At 2 AM on December 15, 1964, a debate that had raged since the summer finally ended. On February 15, 1965, our new Canadian flag was raised.


Opposition leader John Diefenbaker was highly opposed to a new flag.

New Immigration Laws

Previous immigration applications had favoured some races over others. Pearson promoted a points system, which totaled the score from categories of age, education, skills, employment chances in Canada, and fluency in English or French. It attracted more people from a diverse number of nations. This move were backed by the Social Credit and New Democratic groups.

Bilingualism and Multiculturalism

Throughout Pearson’s run as PM, Quebecers began to see themselves as more than a single province. They wanted privileges that only Quebec had access to. Pearson created the Royal Commission to recognize cultural and lingual problems between Quebec and the rest of Canada. A main idea that the creators of the commission tried to focus on was the use of two national languages in Canada. Incoming prime minister Pierre Trudeau immediately prioritized the enforcement of two national languages, English and French. With the Canadian Charter of Rights and Freedoms, language rights were included. As Pearson put it, “Our country’s existence has always depended upon achieving unity of human purpose within the diversity of our linguistic and social backgrounds.”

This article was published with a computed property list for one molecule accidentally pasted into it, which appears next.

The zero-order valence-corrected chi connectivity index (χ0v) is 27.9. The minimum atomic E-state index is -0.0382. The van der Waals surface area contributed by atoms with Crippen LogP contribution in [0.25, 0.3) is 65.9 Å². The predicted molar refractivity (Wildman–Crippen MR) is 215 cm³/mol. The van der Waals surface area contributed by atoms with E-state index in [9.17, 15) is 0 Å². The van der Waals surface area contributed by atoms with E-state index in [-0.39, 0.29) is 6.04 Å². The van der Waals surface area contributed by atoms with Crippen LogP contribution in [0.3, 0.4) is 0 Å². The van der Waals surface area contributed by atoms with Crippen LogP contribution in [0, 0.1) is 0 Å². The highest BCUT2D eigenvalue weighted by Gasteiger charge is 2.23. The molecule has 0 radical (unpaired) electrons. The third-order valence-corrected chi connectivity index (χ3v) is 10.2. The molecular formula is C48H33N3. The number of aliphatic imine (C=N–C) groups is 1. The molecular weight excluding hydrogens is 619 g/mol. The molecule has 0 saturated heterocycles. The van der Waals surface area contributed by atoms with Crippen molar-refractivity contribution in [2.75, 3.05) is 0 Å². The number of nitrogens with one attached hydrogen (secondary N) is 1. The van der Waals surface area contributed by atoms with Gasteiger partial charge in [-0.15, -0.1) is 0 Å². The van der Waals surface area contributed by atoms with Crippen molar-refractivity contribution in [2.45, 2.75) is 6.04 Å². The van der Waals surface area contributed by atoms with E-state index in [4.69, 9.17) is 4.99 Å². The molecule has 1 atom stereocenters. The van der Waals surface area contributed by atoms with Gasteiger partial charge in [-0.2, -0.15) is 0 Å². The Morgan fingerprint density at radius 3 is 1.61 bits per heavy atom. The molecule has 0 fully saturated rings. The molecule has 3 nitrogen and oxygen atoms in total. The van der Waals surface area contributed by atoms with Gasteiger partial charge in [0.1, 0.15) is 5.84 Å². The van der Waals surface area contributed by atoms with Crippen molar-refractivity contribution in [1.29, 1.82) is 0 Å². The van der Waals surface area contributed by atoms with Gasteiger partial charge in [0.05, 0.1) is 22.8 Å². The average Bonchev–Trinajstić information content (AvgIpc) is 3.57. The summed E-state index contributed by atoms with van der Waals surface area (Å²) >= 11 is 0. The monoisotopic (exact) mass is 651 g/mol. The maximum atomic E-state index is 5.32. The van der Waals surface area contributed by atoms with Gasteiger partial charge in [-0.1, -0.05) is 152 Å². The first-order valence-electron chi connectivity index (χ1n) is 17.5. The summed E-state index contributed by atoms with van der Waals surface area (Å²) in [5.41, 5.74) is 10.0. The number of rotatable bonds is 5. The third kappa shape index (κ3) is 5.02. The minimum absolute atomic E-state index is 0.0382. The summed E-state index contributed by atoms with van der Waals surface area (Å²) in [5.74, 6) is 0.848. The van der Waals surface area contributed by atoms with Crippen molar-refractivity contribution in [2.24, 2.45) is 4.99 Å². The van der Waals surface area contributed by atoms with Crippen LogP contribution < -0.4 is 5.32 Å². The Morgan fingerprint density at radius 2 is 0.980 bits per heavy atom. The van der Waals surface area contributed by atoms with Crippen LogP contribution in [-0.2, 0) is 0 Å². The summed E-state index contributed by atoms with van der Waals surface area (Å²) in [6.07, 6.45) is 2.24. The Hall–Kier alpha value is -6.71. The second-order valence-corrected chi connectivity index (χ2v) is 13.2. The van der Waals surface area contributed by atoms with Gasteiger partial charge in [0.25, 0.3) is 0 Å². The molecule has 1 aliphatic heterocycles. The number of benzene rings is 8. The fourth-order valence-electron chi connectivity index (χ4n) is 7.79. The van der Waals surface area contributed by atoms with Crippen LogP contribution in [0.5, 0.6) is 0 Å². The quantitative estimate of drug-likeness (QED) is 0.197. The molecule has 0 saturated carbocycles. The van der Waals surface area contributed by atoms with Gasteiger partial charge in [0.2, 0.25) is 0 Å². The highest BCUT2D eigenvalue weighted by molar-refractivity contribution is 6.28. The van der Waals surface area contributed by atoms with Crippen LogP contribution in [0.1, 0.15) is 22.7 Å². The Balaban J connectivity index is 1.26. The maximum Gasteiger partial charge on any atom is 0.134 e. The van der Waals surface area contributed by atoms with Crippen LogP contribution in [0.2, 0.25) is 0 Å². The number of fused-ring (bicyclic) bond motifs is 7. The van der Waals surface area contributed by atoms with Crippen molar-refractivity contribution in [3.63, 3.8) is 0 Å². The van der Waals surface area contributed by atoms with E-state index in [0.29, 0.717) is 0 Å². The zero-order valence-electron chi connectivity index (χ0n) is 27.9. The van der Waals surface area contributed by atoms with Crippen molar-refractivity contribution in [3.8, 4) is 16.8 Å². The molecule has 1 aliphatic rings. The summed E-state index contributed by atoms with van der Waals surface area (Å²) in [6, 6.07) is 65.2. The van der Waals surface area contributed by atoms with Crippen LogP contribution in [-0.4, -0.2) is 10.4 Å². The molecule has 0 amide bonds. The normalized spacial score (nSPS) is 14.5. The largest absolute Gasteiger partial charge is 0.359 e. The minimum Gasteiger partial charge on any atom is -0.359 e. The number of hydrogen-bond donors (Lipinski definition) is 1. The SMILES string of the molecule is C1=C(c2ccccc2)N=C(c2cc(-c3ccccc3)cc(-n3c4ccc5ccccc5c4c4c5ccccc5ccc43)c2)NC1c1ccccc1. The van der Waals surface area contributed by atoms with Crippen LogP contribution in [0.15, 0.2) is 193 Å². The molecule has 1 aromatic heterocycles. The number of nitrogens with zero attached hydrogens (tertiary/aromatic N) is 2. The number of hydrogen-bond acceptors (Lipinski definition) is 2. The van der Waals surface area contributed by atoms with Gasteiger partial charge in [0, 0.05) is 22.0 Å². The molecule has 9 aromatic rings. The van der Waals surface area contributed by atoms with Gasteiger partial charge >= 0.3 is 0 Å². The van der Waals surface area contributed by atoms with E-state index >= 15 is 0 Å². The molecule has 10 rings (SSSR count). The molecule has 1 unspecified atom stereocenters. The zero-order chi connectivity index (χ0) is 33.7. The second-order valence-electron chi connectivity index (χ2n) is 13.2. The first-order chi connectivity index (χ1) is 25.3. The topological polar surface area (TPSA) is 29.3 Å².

Pearson didn’t just address these three issues in the six years he spent as prime minister of our nation. Notable creations that occurred when Pearson was in office included CPP (the Canada Pension Plan), Medicare (universal free health care), student loans, and the Canada—United States Automotive Products Agreement (which removed a special tax on cars, trucks, buses, tires, and automotive parts between the two countries).


Legacy and Honours:

• Lester B. Pearson College, opened in 1974, is a United World College near Victoria, British Columbia.
• The Pearson Peacekeeping Centre, established in 1994, is an independent not-for-profit institution
providing research and training on all aspects of peace operations.
• The Lester B. Pearson School Board is the largest English-language school board in Quebec. The
majority of the schools of the Lester B. Pearson School Board are located on the western half of the
island of Montreal, while a few of its schools located off the island.